Jessie Shelton

Assistant Professor

Contact

Jessie Shelton

Primary Research Area

  • High Energy Physics
417 Loomis Laboratory
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Biography

Professor Shelton received her PhD from MIT in 2006, after undergraduate work at Princeton. She held postdoctoral appointments at Rutgers, Yale, and Harvard before arriving at the University of Illinois in 2014, and has won awards from MIT and from the LHC Theory Initiative. Shelton works on a broad range of topics in particle physics beyond the Standard Model, with particular interests in dark matter, top quarks, and the Higgs boson.

Research Honors

  • Presidential Early Career Award for Science and Engineering (2019)
  • Fellow, UIUC Center for Advanced Study (2019)
  • DOE Early Career Award (2017)

Semesters Ranked Excellent Teacher by Students

SemesterCourseOutstanding
Fall 2018PHYS 496
Fall 2017PHYS 427
Spring 2017PHYS 575
Fall 2015PHYS 212
Spring 2015PHYS 575

Related news

Physics Professor Julia “Jessie” Shelton of the University of Illinois at Urbana-Champaign has been awarded the 2013 Presidential Early Career Award for Scientists and Engineers (PECASE), the highest honor bestowed by the US government on scientists and engineers in the early stages of their independent research careers.

Shelton is a theorist whose work spans a broad range of topics in particle physics beyond the Standard Model. She is especially interested in elucidating the nature of dark matter and in searching for unusual footprints of new physics at the Large Hadron Collider (LHC) at CERN in Switzerland. Her recent work focuses on possible decays of the Higgs boson to new particles, strategies to detect particles produced at the LHC that travel macroscopic distances before decaying, and the cosmological origin stories of "hidden sector" dark matter, i.e., dark matter that interacts far more strongly with other dark particles than it does with us.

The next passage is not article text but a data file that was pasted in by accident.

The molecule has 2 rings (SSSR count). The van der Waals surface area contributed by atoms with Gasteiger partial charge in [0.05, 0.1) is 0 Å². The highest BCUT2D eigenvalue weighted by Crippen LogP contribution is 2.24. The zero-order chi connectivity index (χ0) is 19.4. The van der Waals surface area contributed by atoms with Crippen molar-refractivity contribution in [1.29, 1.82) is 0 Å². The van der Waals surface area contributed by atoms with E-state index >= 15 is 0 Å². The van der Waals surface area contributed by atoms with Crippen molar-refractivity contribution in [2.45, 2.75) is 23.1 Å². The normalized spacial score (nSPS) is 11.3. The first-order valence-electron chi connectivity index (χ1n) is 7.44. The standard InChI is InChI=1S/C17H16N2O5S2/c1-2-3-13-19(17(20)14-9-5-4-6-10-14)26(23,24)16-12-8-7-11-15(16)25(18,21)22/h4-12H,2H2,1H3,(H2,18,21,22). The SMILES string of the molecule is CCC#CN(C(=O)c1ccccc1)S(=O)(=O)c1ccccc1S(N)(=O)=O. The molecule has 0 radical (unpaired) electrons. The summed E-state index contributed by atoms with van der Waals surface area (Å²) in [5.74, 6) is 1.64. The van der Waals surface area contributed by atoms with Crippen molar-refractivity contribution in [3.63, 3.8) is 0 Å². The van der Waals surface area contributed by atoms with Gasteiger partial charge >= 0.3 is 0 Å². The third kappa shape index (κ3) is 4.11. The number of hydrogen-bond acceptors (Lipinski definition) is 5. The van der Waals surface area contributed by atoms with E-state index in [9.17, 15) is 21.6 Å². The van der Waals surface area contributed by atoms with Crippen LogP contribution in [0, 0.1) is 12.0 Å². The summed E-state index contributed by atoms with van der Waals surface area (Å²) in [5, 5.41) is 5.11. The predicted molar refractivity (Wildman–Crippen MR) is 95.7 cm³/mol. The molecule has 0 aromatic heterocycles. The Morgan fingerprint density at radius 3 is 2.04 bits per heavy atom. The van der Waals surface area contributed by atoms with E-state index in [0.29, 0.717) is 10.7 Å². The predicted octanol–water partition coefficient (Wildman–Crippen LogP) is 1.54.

• In the Media
  • High Energy Physics

Six years after discovering the Higgs boson, physicists have observed how the particle decays — a monumental contribution to scientists' understanding of the Standard Model of particle physics and the universe at large, study researchers said.

Excitement swirled in the physics community when, in 2012, physicists discovered the Higgs boson, an elementary particle predicted by the Standard Model that relates to how objects have mass. But this discovery didn't mark the end of Higgs boson exploration. In addition to predicting the existence of Higgs boson particles, the Standard Model posits that 60 percent of the time, a Higgs boson particle will decay into fundamental particles called bottom quarks (b quarks). 

  • Outreach

Because physics has its dark mysteries too, we have appropriated Halloween! Watch our Dark Matter Day video on our YouTube channel!

Watch the short video Dark Matter and hear leading-edge scientists explain what we know about one of the greatest mysteries of our time. What could it be? How do we know it’s there? And what ingenious methods are scientists, working in different subdisciplines of physics and astronomy around the globe, using to detect dark matter?

Astrophysicist Jeff Filippini, astronomer Felipe Menanteau, experimental nuclear physicist Liang Yang, theoretical particle physicist Jessie Shelton, and experimental particle physicist Ben Hooberman provide an accessible overview of some of the most exciting scientific research that is ongoing today.

This educational outreach video was produced by the Department of Physics at the University of Illinois at Urbana Champaign, under the direction of U of I Public Affairs Video Services.